Here are where things get complicated regarding the variables involved in mountain biking. Got a thin, lightweight tire? A few extra psi can help prevent punctures and give it support. Heavy-duty DH tires or ones with a reinforced casing can often tolerate lower pressures. Another huge factor is whether you’re running tubes or tubeless. Tubes require higher pressure since they are far more sensitive to pinch-style flats than tubeless tires.

Narrow tires also need more air than larger ones. Got narrow rims? Extra air is required to prevent tire squirm. Wider rims reduce the balloon shape of the tire and give the tire more support, allowing for a few psi lower in extreme cases. Be careful, though. Just because you can go lower doesn’t mean you should if rocks are part of the program. It’s not uncommon for wide rims to allow low-enough pressure to cause puncture and rim damage. Heavy-duty tires are often required to run low pressures that wide rims allow.

Heavier, more aggressive riders will naturally need more pressure, so will e-mountain bike riders. “Tire pressure is typically higher for an e-bike to account for the extra load and forces,” says Richmond. “This load is not only the weight of the bike, it is also the additional force from impacts at higher speed.”

This Pirelli cutaway shows their ProWALL sidewall reinforcement technology to increase puncture protection and traction at low pressures.


Perhaps the biggest variable of all is the trail itself. Soil composition, moisture content, and the number of rocks, roots and other terrain covered on a trail can all affect pressure needs. Different trails require different tire air pressure to get the most out of the tire. It’s also not uncommon to need a different pressure for changing conditions on the same trail. Extremely wet or dry conditions both have different requirements.

One more variable to be aware of is elevation. If you start at sea level and travel to 5000 feet for a ride, expect your tire to be 2–3 psi higher when you get there and vice versa. Richmond says that the elevation’s impact on tire pressure is relative to the atmospheric pressure at that elevation. “The atmosphere exerts a higher pressure on all objects at sea level than at higher elevations,” he says. “Since the amount of air inside the tire does not change (in a short amount of time), the tire pressure changes relative to the external air pressure.”

Temperature can have an effect, too, mostly in fat biking. “When you set pressure indoors and then go out into freezing temperatures, your tire pressure will drop. Plan accordingly to ensure you are not stuck with a flat tire in the snow,” says Richmond.

Vittoria Air-Liner is a high-quality polymer insert, which replaces a portion of the air volume in the tire.



Technology has stepped up recently in the form of tire inserts that allow you to run lower than usual pressure and get away with it. Some work better than others, but all are based on a similar concept. They offer a cushion when the tire bottoms out on the rim, add sidewall support to reduce squirm and, in some cases, reduce the volume of air, making the compression of the tire more progressive. Tire inserts are not just for gravity riding, either. It’s not uncommon for top cross-country racers to use them, too, and allow lighter riders to race with pressures in the mid-to-high teens!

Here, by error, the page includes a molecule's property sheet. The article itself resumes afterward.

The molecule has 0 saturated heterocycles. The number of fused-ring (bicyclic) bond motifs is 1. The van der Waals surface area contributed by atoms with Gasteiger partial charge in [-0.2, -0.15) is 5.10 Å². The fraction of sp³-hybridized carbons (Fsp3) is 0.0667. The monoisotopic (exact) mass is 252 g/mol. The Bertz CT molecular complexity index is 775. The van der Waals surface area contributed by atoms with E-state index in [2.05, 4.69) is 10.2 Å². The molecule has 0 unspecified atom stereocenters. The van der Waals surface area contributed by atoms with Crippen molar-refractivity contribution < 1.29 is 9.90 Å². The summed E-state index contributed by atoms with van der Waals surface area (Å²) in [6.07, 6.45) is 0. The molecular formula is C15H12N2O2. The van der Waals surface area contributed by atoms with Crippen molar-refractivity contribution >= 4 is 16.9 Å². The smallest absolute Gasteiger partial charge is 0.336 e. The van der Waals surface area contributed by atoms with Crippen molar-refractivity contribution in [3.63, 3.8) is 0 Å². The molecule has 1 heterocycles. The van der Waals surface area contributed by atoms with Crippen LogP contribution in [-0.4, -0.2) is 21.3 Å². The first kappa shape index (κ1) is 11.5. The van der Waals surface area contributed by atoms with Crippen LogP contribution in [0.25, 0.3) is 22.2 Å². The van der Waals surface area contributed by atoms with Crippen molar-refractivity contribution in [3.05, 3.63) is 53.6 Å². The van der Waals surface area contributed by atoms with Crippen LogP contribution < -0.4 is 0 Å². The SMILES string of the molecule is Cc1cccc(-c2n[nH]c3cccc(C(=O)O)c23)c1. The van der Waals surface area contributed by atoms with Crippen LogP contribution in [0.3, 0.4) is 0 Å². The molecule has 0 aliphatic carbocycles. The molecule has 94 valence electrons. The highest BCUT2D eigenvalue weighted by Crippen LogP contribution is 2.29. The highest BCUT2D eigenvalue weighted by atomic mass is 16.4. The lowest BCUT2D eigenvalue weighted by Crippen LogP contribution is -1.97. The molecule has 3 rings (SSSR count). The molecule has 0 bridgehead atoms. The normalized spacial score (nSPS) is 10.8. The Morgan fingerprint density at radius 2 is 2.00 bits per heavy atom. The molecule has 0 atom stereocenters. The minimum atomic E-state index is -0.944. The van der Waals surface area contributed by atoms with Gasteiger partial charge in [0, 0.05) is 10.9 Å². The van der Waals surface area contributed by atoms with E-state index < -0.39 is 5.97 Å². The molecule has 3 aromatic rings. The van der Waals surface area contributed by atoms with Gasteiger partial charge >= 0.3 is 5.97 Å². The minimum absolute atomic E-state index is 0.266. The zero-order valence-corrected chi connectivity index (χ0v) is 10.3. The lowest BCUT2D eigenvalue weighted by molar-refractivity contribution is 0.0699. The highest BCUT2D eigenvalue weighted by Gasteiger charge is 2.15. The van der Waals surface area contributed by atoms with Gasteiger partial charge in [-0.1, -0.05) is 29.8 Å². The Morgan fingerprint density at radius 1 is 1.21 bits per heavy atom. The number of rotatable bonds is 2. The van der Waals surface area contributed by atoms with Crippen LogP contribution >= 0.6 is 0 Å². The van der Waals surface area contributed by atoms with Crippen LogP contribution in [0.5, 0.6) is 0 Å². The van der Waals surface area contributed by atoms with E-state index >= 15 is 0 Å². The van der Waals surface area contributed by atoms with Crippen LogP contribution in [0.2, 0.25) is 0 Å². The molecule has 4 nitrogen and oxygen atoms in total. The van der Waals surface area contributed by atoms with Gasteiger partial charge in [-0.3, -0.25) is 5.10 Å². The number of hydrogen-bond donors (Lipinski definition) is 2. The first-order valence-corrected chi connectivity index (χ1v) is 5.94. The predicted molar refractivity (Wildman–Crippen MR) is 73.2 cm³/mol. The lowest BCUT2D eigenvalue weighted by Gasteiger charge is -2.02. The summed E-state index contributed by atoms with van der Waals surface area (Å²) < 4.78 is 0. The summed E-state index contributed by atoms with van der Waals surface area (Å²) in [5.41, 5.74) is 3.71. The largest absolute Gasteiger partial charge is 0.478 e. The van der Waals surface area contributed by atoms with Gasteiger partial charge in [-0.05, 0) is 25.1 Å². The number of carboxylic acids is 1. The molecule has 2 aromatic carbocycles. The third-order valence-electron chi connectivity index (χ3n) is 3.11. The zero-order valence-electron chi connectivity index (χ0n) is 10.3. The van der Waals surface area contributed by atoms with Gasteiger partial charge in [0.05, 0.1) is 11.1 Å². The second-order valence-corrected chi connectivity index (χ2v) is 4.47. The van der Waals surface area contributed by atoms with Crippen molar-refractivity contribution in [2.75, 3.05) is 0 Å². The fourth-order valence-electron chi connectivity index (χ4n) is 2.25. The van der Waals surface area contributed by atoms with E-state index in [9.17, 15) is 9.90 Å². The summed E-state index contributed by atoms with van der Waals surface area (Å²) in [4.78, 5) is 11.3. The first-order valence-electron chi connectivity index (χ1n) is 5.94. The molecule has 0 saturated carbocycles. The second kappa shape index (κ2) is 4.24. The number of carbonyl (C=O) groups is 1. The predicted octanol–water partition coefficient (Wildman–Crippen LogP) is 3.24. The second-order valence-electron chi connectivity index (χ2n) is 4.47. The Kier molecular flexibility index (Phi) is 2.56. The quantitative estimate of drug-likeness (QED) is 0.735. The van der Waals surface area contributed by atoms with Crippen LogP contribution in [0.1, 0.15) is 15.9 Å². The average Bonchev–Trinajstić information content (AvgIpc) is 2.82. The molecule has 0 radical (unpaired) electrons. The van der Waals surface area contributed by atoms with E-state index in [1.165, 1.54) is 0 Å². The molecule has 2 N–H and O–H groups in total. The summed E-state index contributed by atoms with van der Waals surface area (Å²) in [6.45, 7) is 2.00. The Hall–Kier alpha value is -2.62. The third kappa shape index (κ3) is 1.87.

We typically keep a pump in the car so we can check air pressure right before we head out on the trails.
Photo by Tucker Adams @tuckerscreative



Most riders do not do this, but everyone should be checking their air pressure right before every ride. Richmond says that the higher your level of performance, the more critical this is. Air has a tendency to escape all tire systems, even tubeless tires with sealant. This is because the molecules that make up air are smaller than the rubber molecules, so they slowly sneak out over time. How long depends on the thickness and condition of your tire. Checking your pressure often can also reveal an unknown leak before it’s a problem. And, if a tubeless tire is suddenly low, it’s probably time to check and replenish your sealant.

How you check your pressure is just as important as how often. For the average rider, a standard floor pump with a built-in gauge is fine, but only if the gauge is suitable for your pressure. Most floor pumps have gauges ranging from 0–150 psi, which is fine for a road bike but less than ideal for a mountain bike. A gauge has an accuracy of +/- 2 percent throughout, but that accuracy will be closest to +/- 0 percent in the middle. So, if you’re one of those sensitive riders trying to squeeze every ounce of performance out of your bicycle, a low-pressure gauge that puts your ideal pressure in the middle is best. You can find low-pressure gauges on some high-volume mountain bike-specific floor pumps and as stand-alone gauges. One word of warning: if you mistakenly max out your low-pressure gauge with, say, a road bike tire, it damages the gauge and it must be replaced. If you use a high-pressure floor pump or compressor (like we do), make sure you use a stand-alone gauge with a range appropriate for your pressure needs to really dial things in. And, do it every ride!

Velo Tools are ideal for a rider who is keen on having accurate measurements.
Photo: Traece Craig @toc_photo


Efficient Velo Tools Bleedin’ Gauge